Right after Google I/O wrapped up in May, we shared the news that Google’s personal image search had just gotten a whole lot better. The tech giant claimed that you could now search through yours and your friends photos based on visual content, even if the photos themselves weren’t labeled or tagged.
At the time, all we knew was that the system used “computer vision and machine learning” to detect subjects like “flowers,” “food” or “car” and generate searchable tag data that makes your photos easier to find. Now, thanks to Google’s Research blog, we’re getting a bit more detail on the tech under the hood.
The full post is quite lengthy and full of technical details the likes of which we won’t try to get into here, but there were a few things that stood out. For one, it’s impressive just how quickly Google brought this technology out of the research lab and into the real world.
It took only six months from the moment Professor Geoffrey Hinton’s team at the University of Toronto won the ImageNet computer vision competition using their newly created system, to when Google launched their version to the public. Now, they’re running a system that can recognize, for example, that the photo below contains flowers:
The tech behind that recognition is no less impressive than Google’s speed, but a bit harder to explain. The system uses what’s called “deep learning” and “convolutional neural networks.” Convolutional neural networks have been around since the 90s, but the advancement of technology over time (both in terms of speed and capacity) has allowed the systems to run more complex algorithms on more data:
Bigger and faster computers have made it feasible to train larger neural networks with much larger data. Ten years ago, running neural networks of this complexity would have been a momentous task even on a single image — now we are able to run them on billions of images. Second, new training techniques have made it possible to train the large deep neural networks necessary for successful image recognition.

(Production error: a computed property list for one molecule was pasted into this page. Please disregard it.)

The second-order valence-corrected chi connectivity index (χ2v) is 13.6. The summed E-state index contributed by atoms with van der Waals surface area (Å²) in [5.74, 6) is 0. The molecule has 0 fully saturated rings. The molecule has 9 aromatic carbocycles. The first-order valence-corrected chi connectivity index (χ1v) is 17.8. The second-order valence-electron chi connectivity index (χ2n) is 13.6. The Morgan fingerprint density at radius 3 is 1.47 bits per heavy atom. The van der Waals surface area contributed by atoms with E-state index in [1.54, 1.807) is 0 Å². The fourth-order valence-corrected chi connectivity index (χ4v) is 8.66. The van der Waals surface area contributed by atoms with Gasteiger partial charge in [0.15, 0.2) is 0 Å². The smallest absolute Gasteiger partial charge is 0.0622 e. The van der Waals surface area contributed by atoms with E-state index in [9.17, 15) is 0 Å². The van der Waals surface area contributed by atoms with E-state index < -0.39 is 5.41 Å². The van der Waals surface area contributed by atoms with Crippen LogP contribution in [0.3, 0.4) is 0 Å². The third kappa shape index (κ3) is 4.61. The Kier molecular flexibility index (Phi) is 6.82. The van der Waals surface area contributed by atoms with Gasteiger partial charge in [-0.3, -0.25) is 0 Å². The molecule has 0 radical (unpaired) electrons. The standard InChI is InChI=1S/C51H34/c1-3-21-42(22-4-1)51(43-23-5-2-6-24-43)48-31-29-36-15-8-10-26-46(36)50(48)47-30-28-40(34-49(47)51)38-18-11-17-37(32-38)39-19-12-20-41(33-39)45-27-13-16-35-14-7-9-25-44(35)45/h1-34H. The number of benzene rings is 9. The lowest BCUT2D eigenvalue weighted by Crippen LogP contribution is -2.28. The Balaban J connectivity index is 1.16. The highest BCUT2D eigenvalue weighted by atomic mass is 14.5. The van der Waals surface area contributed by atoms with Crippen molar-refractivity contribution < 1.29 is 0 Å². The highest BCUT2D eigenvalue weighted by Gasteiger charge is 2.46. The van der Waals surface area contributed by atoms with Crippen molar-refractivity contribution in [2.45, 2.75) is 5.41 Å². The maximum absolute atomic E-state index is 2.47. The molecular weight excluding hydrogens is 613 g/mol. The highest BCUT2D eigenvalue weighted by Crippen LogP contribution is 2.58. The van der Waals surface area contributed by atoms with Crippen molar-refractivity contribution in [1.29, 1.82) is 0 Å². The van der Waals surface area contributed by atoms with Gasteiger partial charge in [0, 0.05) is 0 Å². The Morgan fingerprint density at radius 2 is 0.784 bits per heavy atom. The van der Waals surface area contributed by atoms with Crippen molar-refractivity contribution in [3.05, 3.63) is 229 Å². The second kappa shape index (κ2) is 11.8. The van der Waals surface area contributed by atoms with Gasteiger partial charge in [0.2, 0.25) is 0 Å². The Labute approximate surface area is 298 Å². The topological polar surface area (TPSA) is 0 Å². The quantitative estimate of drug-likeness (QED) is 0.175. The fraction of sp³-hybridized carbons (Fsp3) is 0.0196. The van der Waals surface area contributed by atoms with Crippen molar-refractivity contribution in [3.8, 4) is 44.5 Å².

From training the system to running actual tests, the Google team was usually impressed with what it was capable of during development. With the exception of some reasonable errors that any human might make when looking at a photo (for instance, mistaking a millipede for a snake) the system could handle both abstract and specific classes of data well.
For example, it can tell that the photo above contains, not just a bear, but a polar bear. It can also distinguish photos of abstract concepts like “meal” fairly well (bringing up photos of diner tables and food), and make generalizations about things like cars, recognizing both the interior and exterior of a vehicle as a “car.”
It may seem small, but in Google’s own words, the most advanced computers running the best algorithms would still lose to a toddler when it comes to identifying what’s in a photo … until now. Now, this system has moved things “a bit closer to toddler performance.”
To find out more about the digital brain working to help you dig up long-lost photos that you never thought to tag, head over to the Google Research blog and read up on all the technical details.
Improving Photo Search: A Step Across the Semantic Gap [Google Research Blog]